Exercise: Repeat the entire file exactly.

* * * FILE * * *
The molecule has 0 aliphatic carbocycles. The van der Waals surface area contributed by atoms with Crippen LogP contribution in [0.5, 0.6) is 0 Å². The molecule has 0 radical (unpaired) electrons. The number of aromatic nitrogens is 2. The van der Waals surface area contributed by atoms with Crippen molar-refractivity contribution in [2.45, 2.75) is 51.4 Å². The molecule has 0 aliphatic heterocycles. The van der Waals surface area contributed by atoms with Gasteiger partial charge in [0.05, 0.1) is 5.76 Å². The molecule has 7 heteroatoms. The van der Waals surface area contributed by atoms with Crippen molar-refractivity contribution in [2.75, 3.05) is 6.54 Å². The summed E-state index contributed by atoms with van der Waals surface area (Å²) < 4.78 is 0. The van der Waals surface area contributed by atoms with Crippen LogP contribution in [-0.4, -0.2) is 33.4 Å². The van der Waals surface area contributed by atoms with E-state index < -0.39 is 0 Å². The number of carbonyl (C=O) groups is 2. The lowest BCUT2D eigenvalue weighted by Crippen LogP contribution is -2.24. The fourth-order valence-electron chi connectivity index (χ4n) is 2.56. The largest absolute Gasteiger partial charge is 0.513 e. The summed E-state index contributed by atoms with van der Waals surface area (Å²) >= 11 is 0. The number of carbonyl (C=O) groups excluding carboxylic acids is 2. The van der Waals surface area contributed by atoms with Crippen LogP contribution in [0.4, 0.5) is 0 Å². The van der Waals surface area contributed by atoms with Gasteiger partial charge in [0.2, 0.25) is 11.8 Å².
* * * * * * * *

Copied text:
The molecule has 0 aliphatic carbocycles. The van der Waals surface area contributed by atoms with Crippen LogP contribution in [0.5, 0.6) is 0 Å². The molecule has 0 radical (unpaired) electrons. The number of aromatic nitrogens is 2. The van der Waals surface area contributed by atoms with Crippen molar-refractivity contribution in [2.45, 2.75) is 51.4 Å². The molecule has 0 aliphatic heterocycles. The van der Waals surface area contributed by atoms with Gasteiger partial charge in [0.05, 0.1) is 5.76 Å². The molecule has 7 heteroatoms. The van der Waals surface area contributed by atoms with Crippen molar-refractivity contribution in [2.75, 3.05) is 6.54 Å². The summed E-state index contributed by atoms with van der Waals surface area (Å²) < 4.78 is 0. The van der Waals surface area contributed by atoms with Crippen LogP contribution in [-0.4, -0.2) is 33.4 Å². The van der Waals surface area contributed by atoms with E-state index < -0.39 is 0 Å². The number of carbonyl (C=O) groups is 2. The lowest BCUT2D eigenvalue weighted by Crippen LogP contribution is -2.24. The fourth-order valence-electron chi connectivity index (χ4n) is 2.56. The largest absolute Gasteiger partial charge is 0.513 e. The summed E-state index contributed by atoms with van der Waals surface area (Å²) >= 11 is 0. The number of carbonyl (C=O) groups excluding carboxylic acids is 2. The van der Waals surface area contributed by atoms with Crippen LogP contribution in [0.4, 0.5) is 0 Å². The van der Waals surface area contributed by atoms with Gasteiger partial charge in [0.2, 0.25) is 11.8 Å².